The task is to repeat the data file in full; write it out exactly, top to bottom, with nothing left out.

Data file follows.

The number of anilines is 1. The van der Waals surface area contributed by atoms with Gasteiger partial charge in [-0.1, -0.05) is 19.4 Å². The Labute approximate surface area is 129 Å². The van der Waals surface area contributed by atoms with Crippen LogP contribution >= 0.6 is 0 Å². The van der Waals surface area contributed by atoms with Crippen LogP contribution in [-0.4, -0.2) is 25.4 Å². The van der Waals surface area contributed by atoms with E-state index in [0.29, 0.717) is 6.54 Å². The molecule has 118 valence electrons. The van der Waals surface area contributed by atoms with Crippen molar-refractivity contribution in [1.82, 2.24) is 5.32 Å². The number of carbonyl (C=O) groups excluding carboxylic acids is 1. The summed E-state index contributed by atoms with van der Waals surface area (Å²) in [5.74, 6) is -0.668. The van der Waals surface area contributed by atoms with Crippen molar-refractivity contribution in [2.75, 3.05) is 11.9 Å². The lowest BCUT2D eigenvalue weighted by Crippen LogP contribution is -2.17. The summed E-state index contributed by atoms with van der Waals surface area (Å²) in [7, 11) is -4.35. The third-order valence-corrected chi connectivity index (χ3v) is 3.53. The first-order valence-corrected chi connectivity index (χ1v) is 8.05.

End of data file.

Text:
The number of anilines is 1. The van der Waals surface area contributed by atoms with Gasteiger partial charge in [-0.1, -0.05) is 19.4 Å². The Labute approximate surface area is 129 Å². The van der Waals surface area contributed by atoms with Crippen LogP contribution >= 0.6 is 0 Å². The van der Waals surface area contributed by atoms with Crippen LogP contribution in [-0.4, -0.2) is 25.4 Å². The van der Waals surface area contributed by atoms with E-state index in [0.29, 0.717) is 6.54 Å². The molecule has 118 valence electrons. The van der Waals surface area contributed by atoms with Crippen molar-refractivity contribution in [1.82, 2.24) is 5.32 Å². The number of carbonyl (C=O) groups excluding carboxylic acids is 1. The summed E-state index contributed by atoms with van der Waals surface area (Å²) in [5.74, 6) is -0.668. The van der Waals surface area contributed by atoms with Crippen molar-refractivity contribution in [2.75, 3.05) is 11.9 Å². The lowest BCUT2D eigenvalue weighted by Crippen LogP contribution is -2.17. The summed E-state index contributed by atoms with van der Waals surface area (Å²) in [7, 11) is -4.35. The third-order valence-corrected chi connectivity index (χ3v) is 3.53. The first-order valence-corrected chi connectivity index (χ1v) is 8.05.